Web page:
Researchers from the Indian Institute of Technology (IIT) Roorkee found a new molecule that has the potential to kill multidrug-resistant Bacteria.
- For finding the new molecule, researchers from IIT Roorkee have screened a small-molecule library of 11,000 compounds.
- They found a potent molecule that belongs to nitrofuran class of antibiotics – nitrofurantoin and furazolidone – to exhibit broad-spectrum bacterial activity against multidrug-resistant bacteria like E. Coli, Mycobacterium tuberculosis, Klebsiella pneumoniae, Acinetobacter baumannii, Staphylococcus aureus and Clostridium difficile.
The Molecule Testing
- The researchers have tested the molecule in mice infected with sepsis-causing bacteria A. baumannii.
- The molecule reduced the bacterial load significantly in the spleen, kidney, lungs and liver.
- Only half the dose of the new molecule compared to nitrofurantoin was enough to reduce the bacterial load.
- The researchers found that the molecule kills the bacteria in two ways.
- It damages the DNA of the bacteria by inhibiting cell division.
- When half the dose to kill the bacteria was used, the molecule hindered cell division in daughter cells leading to the bacteria forming into long filaments.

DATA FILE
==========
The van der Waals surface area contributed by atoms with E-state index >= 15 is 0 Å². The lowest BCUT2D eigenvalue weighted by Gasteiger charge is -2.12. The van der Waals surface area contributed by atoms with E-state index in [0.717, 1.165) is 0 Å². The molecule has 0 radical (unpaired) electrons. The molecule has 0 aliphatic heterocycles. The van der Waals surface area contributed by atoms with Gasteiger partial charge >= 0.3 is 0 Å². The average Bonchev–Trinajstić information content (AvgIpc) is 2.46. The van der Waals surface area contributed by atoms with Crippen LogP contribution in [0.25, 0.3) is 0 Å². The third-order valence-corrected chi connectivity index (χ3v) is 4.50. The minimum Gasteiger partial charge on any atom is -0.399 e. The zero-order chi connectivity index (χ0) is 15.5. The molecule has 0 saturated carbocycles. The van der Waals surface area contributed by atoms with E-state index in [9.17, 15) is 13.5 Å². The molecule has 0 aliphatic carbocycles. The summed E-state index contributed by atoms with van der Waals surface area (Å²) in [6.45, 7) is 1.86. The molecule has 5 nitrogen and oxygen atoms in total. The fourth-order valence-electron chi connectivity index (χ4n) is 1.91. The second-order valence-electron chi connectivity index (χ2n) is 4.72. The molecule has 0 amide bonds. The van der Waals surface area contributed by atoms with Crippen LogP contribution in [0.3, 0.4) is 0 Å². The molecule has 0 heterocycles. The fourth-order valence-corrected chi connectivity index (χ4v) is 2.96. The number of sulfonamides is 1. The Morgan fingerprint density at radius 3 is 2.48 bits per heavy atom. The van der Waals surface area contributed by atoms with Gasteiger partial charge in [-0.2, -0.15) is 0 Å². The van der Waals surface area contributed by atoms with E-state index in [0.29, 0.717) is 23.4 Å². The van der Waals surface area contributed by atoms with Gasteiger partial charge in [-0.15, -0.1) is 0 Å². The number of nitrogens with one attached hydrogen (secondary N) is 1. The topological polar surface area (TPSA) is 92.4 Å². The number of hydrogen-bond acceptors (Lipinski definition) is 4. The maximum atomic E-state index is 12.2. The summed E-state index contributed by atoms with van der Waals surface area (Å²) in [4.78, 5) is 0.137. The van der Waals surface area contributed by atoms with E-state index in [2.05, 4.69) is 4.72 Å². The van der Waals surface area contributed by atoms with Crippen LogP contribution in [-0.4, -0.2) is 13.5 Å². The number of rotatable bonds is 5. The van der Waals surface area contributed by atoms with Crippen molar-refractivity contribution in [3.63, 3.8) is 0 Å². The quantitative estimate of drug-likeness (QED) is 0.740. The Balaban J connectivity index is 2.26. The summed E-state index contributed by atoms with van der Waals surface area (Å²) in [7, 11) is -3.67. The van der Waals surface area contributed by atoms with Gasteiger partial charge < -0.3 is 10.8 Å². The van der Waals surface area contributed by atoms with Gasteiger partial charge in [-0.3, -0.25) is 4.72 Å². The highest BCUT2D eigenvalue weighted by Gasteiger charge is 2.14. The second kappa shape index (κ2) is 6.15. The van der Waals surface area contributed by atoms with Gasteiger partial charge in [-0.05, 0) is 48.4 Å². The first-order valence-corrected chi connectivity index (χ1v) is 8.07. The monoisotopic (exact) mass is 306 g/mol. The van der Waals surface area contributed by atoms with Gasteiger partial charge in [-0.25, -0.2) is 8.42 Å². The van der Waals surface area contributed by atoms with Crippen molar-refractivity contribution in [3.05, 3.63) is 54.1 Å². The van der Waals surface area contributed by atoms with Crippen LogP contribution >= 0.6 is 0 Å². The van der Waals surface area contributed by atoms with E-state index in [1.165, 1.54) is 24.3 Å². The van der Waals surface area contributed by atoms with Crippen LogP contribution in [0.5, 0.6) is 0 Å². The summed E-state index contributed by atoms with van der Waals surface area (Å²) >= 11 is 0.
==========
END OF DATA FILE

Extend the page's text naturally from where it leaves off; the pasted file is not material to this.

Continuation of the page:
- Because of the two pathways in which the molecule kills the bacteria, developing resistance by the bacteria will take a very long time, explains the researchers.
- They also found that, even at a low 16-fold concentration, the molecule was able to kill E. Coli compared to nitrofurantoin.
- The molecule was also effective against both gram-negative and gram-positive bacteria and anaerobic bacteria.
- Also, persister bacteria that are dormant were also killed by the molecule.
- The researchers generated mutants of the molecule and developed a pro-drug.
- This pro-drug will become active only after getting inside the body of a bacteria, thereby limiting the scope of bacteria to develop resistance.
- Also, the components formed by the pro-drug are potent and short-lived, thus leaving less time for bacteria to develop resistance.
- The molecule was effective at inhibiting bacteria’s ability to develop biofilm, the protective layer that bacteria use against antibiotics.
- It is also effective at disrupting already formed biofilms.
- The researchers also found that the bacteria’s mechanism to flush out drugs from its body through efflux pumps was ineffective against the new molecule.
- Also, the tested the molecule to see whether reactive oxygen species (ROS) were generated to kill the bacteria.
- They found that ROS was produced after the bacterial kill. That means formation of ROS is a consequence of the bacterial kill and not the killing mechanism.